Friday, February 23, 2001
Task force formed to battle illicit 'Oxy' trade
Patton: Illegal use 'nearly epidemic'
By Jim Hannah, The Cincinnati Enquirer
and the Associated Press
FRANKFORT Kentucky's governor Thursday announced a task force to fight illicit trade in the powerful painkiller OxyContin, as DEA agents in Covington said they came to town looking for crack and also found the powerful narcotic known as Oxy.
Now more popular than marijuana and cocaine, the illegal use of OxyContin, particularly in eastern Kentucky, has reached nearly epidemic proportions, said Gov. Paul Patton, as he announced the 15-member task force with Kentucky State Police Commissioner Ishmon F. Burks.
But the epidemic is evident in Northern Kentucky, too. Kenny Johnson, from the Detroit field office of the Drug Enforcement Administration said his squad developed nine warrants for people mostly in west Covington engaged in the distribution of OxyContin. Arrests were made last Friday and Saturday.
Mr. Johnson said he hadn't heard of OxyContin until his supervisor called him and said he had bought it in Northern Kentucky.
It appears right now that it is used heavily in the Kentucky area, Mr. Johnson said following a news conference announcing a crack cocaine arrest sweep through Covington.
He said he has talked to a couple of supervisors across the county, especially on the East Coast, and they have not seen a lot of OxyContin.
The drug has been on the market legally for use in the fight against cancer pain and other debilitating pain for about 1 1/2 years. Law-enforcement officials could be seeing the beginning of a new street drug that will sweep the country, Mr. Johnson said.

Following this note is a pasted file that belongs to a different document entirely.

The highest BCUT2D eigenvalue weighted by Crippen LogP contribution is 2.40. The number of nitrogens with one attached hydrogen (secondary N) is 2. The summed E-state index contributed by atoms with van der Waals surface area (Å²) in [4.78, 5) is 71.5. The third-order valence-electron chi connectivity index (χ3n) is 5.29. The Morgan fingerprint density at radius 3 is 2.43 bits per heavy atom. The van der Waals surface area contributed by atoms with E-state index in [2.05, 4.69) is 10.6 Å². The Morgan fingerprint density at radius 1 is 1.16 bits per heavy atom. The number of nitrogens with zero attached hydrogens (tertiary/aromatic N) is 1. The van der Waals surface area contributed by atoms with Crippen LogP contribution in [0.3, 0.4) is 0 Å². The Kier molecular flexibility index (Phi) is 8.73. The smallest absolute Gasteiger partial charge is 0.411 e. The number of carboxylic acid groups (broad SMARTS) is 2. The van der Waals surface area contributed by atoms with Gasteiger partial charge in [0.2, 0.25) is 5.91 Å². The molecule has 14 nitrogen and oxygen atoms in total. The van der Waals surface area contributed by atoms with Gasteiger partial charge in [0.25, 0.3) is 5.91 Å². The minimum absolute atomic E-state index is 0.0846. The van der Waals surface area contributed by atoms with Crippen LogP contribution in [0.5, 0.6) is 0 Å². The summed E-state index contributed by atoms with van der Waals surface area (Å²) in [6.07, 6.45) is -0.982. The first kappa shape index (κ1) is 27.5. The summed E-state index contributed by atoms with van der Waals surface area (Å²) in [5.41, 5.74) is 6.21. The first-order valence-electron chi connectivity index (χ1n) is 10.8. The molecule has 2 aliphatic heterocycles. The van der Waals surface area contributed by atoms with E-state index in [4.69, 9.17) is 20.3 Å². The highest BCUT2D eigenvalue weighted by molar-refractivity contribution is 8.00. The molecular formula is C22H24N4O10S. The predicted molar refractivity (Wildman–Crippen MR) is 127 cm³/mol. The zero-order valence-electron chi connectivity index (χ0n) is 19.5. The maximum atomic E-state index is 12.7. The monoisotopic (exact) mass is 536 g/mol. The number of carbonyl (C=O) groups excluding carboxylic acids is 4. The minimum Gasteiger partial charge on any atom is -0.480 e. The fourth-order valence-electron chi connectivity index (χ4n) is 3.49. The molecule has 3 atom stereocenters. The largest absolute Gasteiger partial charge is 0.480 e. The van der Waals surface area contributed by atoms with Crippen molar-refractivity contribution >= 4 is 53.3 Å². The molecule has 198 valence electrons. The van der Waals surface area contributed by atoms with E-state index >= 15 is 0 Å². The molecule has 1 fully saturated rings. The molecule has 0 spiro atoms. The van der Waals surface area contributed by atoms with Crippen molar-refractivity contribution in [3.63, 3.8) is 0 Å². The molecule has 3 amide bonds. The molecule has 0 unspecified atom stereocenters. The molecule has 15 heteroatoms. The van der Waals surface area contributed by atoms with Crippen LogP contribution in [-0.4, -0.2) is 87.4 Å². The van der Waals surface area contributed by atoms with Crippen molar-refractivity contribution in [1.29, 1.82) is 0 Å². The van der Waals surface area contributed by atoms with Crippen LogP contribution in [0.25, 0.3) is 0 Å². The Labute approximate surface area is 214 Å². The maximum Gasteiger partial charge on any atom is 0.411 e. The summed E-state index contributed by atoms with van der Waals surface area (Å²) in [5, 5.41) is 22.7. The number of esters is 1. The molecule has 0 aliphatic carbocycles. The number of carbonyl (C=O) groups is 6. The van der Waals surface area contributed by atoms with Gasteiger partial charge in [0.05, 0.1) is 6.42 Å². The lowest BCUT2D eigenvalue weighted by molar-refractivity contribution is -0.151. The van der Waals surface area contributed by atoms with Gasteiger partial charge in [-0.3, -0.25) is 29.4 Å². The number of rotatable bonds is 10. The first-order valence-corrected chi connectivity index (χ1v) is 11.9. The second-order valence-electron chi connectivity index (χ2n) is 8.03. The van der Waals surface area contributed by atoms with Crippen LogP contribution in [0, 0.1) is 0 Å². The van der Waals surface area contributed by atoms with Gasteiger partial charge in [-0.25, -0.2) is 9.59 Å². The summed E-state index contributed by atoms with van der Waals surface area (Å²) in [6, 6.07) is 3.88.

Normally, law-enforcement officials see new drugs appear on the East and West coasts, not in the Midwest and Mr. Johnson said it's puzzling that OxyContin began appearing in this region.
Part of the plan is to close storefront clinics that function as prescription mills, authorities said. Another is to use the state's drug database to spot trends in the prescription and dispensing of OxyContin.
We'll get a sense of who's issuing these huge amounts of the drug, Kentucky State Police Commissioner Ishmon Burks said in a news conference.
Developed for cancer patients and injury victims, OxyContin is a good drug gone bad, Mr. Burks said.
It's now a drug of choice, a cheaper drug of choice, a substitute for more expensive cocaine and heroin, he said.
Earlier this month, federal and state agents arrested 201 alleged dealers in a two-day crackdown in eastern Kentucky, where the traffic in OxyContin is especially brisk. The deaths of more than 30 people in eastern Kentucky have been attributed to OxyContin in the past year.
The danger to uninformed users is that OxyContin is a time-released medication, said Dr. Daniel Mongiardo, a Hazard physician who also is a state senator. Users who do not quickly feel an effect will take a second dose, Dr. Mongiardo said.
He was among four legislators named to an advisory task force to be led by state police. Among others included were the U.S. attorney's office, Drug Enforcement Administration, Kentucky attorney general and Kentucky prosecutor associations.
Mr. Burks said pharmacists would be asked to be alert for forged prescriptions and the task force would draw up legislation to assert control over the drug.
Dr. Mongiardo said poverty must be eliminated before illegal drugs could be eradicated in his region.
OxyContin abuse is really a symptom of poverty in eastern Kentucky, Dr. Mongiardo said. Drug abuse, as I see it, is an escape from reality. It's also a form of income.
Purdue Pharma, the Stamford, Conn.-based manufacturer of the drug, requested a meeting in Frankfort with Attorney General Ben Chandler, the company said in a statement issued Thursday.
The company said it is working with the medical community and law enforcement agencies on education and prevention efforts.
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